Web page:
A California mom is entering 2022 debt-free after paying off more than $70,000 in student loan and credit card debt
Amanda Courtney, 36, of San Diego, said she began falling into debt as soon as she entered college, nearly two decades ago.
“There was no way for me to go to college without taking out student loans, so I knew as I was applying for colleges that I was going to have to take out loans,” Courtney told “Good Morning America.” “I was kind of like, well, everyone takes out student loans, right? It’s fine.”
Courtney said she took out $15,000 in loans for her freshman year of college, and then also got into credit card debt when, at 18, she got a credit card without learning about how to budget and make her payments.
When she graduated from college in 2008, the U.S. was in the midst of a financial crisis and Courtney said she could not find a job. Without a job, she could also not afford to pay off her student loans, she said.
“I continued to enroll in school just so I could defer my student loans because I couldn’t afford to make the minimum payments, all while continuing to accrue more credit card debt,” she said. “And I just fell deeper and deeper into debt.”
At age 25, Courtney, who now works as an administrative assistant at a San Diego high school, got a job working in education that allowed her to start to pay off her debt, but only with the minimum payments each month. She said she quickly learned that though she had deferred making payments on her student loans by taking low-cost community college classes for several years, the interest on her debt had continued to add up.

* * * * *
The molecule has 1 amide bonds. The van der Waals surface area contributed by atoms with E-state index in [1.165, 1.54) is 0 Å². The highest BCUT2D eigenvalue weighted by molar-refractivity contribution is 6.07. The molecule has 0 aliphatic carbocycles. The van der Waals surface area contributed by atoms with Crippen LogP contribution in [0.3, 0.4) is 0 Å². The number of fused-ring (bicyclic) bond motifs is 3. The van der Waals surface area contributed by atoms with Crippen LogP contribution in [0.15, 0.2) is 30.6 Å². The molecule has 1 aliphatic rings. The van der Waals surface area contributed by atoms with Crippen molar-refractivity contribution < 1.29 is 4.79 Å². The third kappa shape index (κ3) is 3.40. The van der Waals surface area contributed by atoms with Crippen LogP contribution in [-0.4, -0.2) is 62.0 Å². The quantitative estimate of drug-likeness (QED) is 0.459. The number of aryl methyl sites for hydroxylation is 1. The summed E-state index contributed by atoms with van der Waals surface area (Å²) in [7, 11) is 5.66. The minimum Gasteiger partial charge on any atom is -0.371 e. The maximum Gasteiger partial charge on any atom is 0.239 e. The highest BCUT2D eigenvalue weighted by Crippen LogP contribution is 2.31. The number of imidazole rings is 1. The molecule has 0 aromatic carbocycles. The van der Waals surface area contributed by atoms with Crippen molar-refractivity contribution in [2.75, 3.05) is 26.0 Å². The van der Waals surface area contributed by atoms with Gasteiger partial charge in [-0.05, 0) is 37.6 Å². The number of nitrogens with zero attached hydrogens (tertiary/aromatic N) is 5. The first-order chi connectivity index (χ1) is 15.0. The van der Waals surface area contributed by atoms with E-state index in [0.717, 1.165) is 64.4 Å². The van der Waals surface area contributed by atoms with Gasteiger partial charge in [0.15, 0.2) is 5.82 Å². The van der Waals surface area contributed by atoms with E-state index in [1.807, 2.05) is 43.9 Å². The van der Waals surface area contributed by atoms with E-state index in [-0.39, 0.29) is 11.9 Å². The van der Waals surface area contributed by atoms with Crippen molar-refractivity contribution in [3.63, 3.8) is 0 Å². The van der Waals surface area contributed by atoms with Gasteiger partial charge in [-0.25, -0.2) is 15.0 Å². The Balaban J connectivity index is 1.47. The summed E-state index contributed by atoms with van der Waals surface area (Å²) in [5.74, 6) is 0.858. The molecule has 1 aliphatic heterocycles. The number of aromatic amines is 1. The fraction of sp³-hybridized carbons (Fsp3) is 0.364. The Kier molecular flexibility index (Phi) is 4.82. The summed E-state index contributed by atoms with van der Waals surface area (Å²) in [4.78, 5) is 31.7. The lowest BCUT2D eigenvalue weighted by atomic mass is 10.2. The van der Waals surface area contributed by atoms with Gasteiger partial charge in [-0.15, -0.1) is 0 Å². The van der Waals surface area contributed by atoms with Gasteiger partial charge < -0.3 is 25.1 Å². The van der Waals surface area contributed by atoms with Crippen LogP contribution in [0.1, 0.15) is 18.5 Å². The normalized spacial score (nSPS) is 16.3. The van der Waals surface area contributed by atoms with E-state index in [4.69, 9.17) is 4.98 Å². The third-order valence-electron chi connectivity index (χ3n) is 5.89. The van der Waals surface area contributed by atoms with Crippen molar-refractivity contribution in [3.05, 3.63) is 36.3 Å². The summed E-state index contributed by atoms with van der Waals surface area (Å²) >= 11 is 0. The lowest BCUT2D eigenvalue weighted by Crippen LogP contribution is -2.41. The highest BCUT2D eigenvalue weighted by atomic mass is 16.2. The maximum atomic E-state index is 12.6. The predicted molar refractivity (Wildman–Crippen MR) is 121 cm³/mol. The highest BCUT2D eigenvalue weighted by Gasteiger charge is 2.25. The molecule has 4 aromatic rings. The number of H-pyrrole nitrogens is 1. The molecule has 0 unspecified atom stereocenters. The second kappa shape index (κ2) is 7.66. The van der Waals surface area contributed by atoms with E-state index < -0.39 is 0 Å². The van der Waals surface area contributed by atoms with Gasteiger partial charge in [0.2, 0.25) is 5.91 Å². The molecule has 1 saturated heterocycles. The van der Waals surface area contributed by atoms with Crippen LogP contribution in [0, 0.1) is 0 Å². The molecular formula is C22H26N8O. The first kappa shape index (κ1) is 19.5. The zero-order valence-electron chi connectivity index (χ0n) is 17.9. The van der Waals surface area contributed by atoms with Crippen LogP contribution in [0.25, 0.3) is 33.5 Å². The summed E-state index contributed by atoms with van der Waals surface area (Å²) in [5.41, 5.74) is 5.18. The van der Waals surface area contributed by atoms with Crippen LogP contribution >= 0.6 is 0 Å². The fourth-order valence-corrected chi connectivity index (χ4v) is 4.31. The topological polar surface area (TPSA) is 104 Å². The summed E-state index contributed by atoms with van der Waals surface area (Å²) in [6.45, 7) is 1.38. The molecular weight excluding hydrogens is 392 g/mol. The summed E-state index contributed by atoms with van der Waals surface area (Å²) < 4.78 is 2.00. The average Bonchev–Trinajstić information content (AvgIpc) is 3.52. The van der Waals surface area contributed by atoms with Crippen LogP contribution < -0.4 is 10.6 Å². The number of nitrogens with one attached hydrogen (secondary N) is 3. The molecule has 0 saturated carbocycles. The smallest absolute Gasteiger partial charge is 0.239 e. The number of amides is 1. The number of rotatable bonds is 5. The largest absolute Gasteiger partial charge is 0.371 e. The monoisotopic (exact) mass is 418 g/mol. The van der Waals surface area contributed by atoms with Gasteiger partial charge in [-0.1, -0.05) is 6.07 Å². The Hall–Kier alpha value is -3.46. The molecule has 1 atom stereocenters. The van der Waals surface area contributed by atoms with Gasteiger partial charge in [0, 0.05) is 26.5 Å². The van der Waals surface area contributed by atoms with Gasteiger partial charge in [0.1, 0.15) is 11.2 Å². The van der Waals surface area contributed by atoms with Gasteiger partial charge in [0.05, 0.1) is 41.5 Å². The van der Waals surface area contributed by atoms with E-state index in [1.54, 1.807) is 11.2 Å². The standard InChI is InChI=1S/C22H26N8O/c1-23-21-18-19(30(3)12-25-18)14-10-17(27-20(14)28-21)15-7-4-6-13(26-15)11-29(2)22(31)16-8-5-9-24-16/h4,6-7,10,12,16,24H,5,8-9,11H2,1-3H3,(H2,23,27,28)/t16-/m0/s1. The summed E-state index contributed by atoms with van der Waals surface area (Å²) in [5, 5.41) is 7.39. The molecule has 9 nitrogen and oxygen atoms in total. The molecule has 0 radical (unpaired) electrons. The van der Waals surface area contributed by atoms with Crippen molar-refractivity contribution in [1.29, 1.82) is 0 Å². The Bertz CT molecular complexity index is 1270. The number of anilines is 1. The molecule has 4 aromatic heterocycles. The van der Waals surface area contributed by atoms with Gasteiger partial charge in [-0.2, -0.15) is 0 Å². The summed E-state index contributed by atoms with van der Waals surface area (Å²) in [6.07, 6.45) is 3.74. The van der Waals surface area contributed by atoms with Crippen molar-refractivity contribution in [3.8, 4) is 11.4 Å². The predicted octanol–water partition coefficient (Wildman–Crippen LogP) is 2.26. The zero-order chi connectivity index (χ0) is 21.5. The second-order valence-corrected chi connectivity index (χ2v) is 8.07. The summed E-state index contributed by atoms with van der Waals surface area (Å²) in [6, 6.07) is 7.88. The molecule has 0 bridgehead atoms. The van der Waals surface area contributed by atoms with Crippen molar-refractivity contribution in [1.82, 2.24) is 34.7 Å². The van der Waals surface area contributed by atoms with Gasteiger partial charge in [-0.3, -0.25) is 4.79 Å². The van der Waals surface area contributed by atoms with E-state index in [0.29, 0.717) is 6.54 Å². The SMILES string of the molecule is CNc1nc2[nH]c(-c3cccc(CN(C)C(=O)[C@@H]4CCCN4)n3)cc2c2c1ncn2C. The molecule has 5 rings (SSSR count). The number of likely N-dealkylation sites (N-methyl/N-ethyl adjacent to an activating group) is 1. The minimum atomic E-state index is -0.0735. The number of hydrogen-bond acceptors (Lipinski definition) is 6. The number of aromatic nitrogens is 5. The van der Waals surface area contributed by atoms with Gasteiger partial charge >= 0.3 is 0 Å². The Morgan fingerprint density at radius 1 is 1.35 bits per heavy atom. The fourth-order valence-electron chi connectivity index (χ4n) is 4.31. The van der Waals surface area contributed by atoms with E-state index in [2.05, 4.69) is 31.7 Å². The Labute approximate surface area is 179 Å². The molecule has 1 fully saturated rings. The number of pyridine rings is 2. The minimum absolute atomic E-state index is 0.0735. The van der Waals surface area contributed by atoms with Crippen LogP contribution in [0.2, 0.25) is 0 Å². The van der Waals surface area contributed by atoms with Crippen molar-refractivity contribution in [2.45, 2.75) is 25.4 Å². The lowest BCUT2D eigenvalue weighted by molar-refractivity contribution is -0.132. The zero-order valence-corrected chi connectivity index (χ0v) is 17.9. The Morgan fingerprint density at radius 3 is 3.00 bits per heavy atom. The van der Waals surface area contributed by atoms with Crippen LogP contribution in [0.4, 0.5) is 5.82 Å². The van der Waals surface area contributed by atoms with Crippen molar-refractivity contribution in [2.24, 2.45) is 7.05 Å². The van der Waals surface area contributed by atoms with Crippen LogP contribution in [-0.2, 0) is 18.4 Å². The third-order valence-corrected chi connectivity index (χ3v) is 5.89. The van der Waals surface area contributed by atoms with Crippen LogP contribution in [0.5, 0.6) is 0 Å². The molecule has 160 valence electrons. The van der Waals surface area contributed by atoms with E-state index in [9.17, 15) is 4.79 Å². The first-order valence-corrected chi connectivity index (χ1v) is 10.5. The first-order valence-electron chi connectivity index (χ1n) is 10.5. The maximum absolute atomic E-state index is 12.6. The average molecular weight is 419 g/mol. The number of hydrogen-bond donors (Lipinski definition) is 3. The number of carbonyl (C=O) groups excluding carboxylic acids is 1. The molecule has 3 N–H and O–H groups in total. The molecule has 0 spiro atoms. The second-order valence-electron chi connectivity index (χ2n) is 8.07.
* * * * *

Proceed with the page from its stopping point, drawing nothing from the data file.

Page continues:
Over the next few years, Courtney said she transferred to two different colleges, including at one point living back at home and attending a community college, to try to lower her student loan debt
“I was deferring my loans, but I wasn’t deferring the interest, so though I was deferring making those payments, I was adding to my balance,” she said. “I didn’t have the financial literacy to understand what I was doing and the full implications of what I was doing.”
Courtney said that because federal loans and grants did not cover her full college tuition, she got a loan through a private loan company that carried what she described as an “insane interest rate.”
Coming from a family that did not discuss finances or budgeting, Courtney said she “truly pawn shops West Virginia did not know” what she was getting herself into when she signed up for student loans.
“I didn’t understand the economics of it and the commitment of it,” she said. “I think I just had this false sense of security that I’m working and I’m going to get a degree and then I’m going to have a job that can pay off the debt so it won’t be a big problem.”
“Then reality hits and you realize that’s not how any of this works and my $15,000 in loans very quickly becomes $30,000,” she said.
“I, very innocently, early in our relationship, was like so, ‘How much debt do you have?,'” she recalled. “He looked at me very plainly and said, ‘I don’t have any debt. How much do you have?'”
Courtney said she made a decision in that moment to be honest about her financial woes, and her now-husband worked with her to build a budget, the first time Courtney had done that in her life.